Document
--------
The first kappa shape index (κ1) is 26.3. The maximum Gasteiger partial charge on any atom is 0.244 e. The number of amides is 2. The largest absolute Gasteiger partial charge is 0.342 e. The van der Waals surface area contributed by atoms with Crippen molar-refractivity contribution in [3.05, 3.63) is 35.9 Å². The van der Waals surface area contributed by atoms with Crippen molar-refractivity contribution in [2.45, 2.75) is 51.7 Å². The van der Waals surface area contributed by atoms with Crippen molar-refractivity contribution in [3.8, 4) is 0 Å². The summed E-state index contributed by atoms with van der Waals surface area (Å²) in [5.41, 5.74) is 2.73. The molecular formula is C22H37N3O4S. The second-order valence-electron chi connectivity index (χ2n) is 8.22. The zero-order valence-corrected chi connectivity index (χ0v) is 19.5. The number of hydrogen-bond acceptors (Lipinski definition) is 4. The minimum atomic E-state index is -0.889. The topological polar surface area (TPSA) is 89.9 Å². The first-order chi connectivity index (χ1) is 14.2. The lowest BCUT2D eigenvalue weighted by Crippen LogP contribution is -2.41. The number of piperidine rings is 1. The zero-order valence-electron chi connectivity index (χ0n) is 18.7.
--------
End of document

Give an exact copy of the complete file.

The first kappa shape index (κ1) is 26.3. The maximum Gasteiger partial charge on any atom is 0.244 e. The number of amides is 2. The largest absolute Gasteiger partial charge is 0.342 e. The van der Waals surface area contributed by atoms with Crippen molar-refractivity contribution in [3.05, 3.63) is 35.9 Å². The van der Waals surface area contributed by atoms with Crippen molar-refractivity contribution in [2.45, 2.75) is 51.7 Å². The van der Waals surface area contributed by atoms with Crippen molar-refractivity contribution in [3.8, 4) is 0 Å². The summed E-state index contributed by atoms with van der Waals surface area (Å²) in [5.41, 5.74) is 2.73. The molecular formula is C22H37N3O4S. The second-order valence-electron chi connectivity index (χ2n) is 8.22. The zero-order valence-corrected chi connectivity index (χ0v) is 19.5. The number of hydrogen-bond acceptors (Lipinski definition) is 4. The minimum atomic E-state index is -0.889. The topological polar surface area (TPSA) is 89.9 Å². The first-order chi connectivity index (χ1) is 14.2. The lowest BCUT2D eigenvalue weighted by Crippen LogP contribution is -2.41. The number of piperidine rings is 1. The zero-order valence-electron chi connectivity index (χ0n) is 18.7.